Section 3: VLAN Links: Access Links & Trunk Links. Access links are used to connect hosts, while Trunk links connect to the network backbone. Learn how Access & Trunk links operate, the logic which dictates the type of link and interface used and much more.
Section 4: VLAN Tagging - ISL, 802.1q, LANE and IEEE 802.10. To tag or not to tag! Understand the VLAN tagging process and find out the different tagging methods available, which are the most popular and how they diffirentiate from each other. Neat diagrams and examples are included to ensure no questions are left unanswered!
Section 5: Analysing Popular Tagging Protocols.
Section 5.1: InterSwitch Link Analysis (ISL): Analysis of Cisco's proprietry ISL protocol. We take a look at how it is implemented and all available fields it contains.
Section 5.2: IEEE 802.1q Analysis. IEEE's 802.1q protocol is the most widely spead trunking protocol. Again, we take a look at its implementation with an analysis of all its fields.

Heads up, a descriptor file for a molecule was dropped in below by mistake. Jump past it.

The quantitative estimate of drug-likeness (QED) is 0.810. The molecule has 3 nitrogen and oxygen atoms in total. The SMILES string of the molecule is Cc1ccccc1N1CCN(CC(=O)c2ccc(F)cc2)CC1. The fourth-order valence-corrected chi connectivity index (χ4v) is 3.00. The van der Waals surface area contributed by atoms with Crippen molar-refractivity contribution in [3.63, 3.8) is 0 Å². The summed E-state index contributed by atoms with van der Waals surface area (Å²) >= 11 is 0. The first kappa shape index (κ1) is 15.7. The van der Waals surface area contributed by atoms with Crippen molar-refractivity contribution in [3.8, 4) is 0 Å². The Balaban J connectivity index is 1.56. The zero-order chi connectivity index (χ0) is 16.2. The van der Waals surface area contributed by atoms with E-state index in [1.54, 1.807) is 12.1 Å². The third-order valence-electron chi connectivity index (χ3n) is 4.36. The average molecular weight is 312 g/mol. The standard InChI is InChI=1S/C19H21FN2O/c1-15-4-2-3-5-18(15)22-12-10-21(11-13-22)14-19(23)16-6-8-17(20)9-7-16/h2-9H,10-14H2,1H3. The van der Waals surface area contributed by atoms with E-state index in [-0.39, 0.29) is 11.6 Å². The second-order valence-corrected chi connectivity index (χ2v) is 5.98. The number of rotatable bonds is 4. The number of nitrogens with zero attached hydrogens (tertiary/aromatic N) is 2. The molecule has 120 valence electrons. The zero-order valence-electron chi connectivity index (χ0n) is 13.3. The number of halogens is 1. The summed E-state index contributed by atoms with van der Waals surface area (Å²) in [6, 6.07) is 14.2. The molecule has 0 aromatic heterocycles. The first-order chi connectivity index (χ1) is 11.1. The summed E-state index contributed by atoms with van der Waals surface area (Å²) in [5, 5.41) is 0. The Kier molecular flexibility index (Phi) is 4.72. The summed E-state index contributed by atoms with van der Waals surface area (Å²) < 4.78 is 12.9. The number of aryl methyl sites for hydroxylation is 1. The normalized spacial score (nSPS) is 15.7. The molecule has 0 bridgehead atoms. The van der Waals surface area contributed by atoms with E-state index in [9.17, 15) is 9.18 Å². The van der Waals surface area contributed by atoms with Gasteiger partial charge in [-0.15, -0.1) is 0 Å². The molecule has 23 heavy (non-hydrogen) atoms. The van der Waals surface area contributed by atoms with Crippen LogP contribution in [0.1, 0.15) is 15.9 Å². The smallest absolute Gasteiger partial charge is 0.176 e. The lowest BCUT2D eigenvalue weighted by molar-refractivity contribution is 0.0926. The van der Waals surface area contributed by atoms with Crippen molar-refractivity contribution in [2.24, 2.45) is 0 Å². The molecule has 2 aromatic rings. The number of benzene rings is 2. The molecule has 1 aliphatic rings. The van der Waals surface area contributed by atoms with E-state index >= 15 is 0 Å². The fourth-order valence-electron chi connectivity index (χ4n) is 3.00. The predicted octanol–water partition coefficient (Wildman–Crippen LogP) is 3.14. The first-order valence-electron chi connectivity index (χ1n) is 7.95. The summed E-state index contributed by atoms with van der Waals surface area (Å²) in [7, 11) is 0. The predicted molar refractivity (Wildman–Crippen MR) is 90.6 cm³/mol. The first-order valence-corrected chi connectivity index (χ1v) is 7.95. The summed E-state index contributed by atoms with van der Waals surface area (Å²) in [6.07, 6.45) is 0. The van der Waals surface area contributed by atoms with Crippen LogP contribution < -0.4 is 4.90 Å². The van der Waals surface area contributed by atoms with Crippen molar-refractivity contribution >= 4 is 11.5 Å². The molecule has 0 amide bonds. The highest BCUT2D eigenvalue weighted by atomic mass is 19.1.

Section 6: InterVLAN Routing. A very popular topic, routing between VLANs is very important as it allows VLANs to communicate. We'll examine all possible InterVLAN routing methods and analyse each one's advantages and disadvantages. Needless to say, our cool diagrams also make their appearance here!
Section 7: Virtual Trunk Protocol (VTP) (Subcategory)
Section 7.1: Introduction To The VTP Protocol. The introductory page deals with understanding the VTP concept. Why it's required and what are its advantages.
Section 7.2: In-Depth Analysis Of VTP. Diving deeper, this page will analyse the VTP protocol structure. It includes 3d diagrams explaining each VTP message usage and much more.
Section 7.3: Virtual Trunk Protocol Prunning (VTP Pruning). VTP Prunning is an essential service in any large network to avoid broadcast flooding over trunk links. This page will explain what VTP Prunning does and how it works by reading through our excellent examples. The diagrams used here have been given extra special attention!
Section 8: VLAN Security: This article covers VLAN Security best practices. Originally written for the U.S FedTech Magazine, it tackles a lot of important issues regarding VLAN Security.